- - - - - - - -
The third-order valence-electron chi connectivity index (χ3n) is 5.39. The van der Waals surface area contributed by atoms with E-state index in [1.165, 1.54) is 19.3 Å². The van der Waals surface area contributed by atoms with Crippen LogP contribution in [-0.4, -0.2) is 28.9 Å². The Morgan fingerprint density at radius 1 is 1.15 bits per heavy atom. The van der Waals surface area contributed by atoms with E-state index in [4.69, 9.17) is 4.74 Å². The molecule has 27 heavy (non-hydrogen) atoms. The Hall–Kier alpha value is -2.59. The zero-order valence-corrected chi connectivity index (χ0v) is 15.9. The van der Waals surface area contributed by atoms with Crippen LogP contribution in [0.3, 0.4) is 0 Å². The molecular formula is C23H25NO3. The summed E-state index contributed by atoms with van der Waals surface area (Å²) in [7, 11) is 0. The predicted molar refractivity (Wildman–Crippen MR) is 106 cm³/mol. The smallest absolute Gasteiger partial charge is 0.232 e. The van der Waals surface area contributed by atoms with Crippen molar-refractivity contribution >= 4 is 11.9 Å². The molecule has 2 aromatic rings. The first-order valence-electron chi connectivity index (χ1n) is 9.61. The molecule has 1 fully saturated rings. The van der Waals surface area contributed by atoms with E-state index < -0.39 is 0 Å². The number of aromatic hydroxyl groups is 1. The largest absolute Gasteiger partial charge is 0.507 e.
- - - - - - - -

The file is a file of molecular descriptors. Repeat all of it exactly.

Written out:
The third-order valence-electron chi connectivity index (χ3n) is 5.39. The van der Waals surface area contributed by atoms with E-state index in [1.165, 1.54) is 19.3 Å². The van der Waals surface area contributed by atoms with Crippen LogP contribution in [-0.4, -0.2) is 28.9 Å². The Morgan fingerprint density at radius 1 is 1.15 bits per heavy atom. The van der Waals surface area contributed by atoms with E-state index in [4.69, 9.17) is 4.74 Å². The molecule has 27 heavy (non-hydrogen) atoms. The Hall–Kier alpha value is -2.59. The zero-order valence-corrected chi connectivity index (χ0v) is 15.9. The van der Waals surface area contributed by atoms with Crippen LogP contribution in [0.3, 0.4) is 0 Å². The molecular formula is C23H25NO3. The summed E-state index contributed by atoms with van der Waals surface area (Å²) in [7, 11) is 0. The predicted molar refractivity (Wildman–Crippen MR) is 106 cm³/mol. The smallest absolute Gasteiger partial charge is 0.232 e. The van der Waals surface area contributed by atoms with Crippen molar-refractivity contribution >= 4 is 11.9 Å². The molecule has 2 aromatic rings. The first-order valence-electron chi connectivity index (χ1n) is 9.61. The molecule has 1 fully saturated rings. The van der Waals surface area contributed by atoms with E-state index < -0.39 is 0 Å². The number of aromatic hydroxyl groups is 1. The largest absolute Gasteiger partial charge is 0.507 e.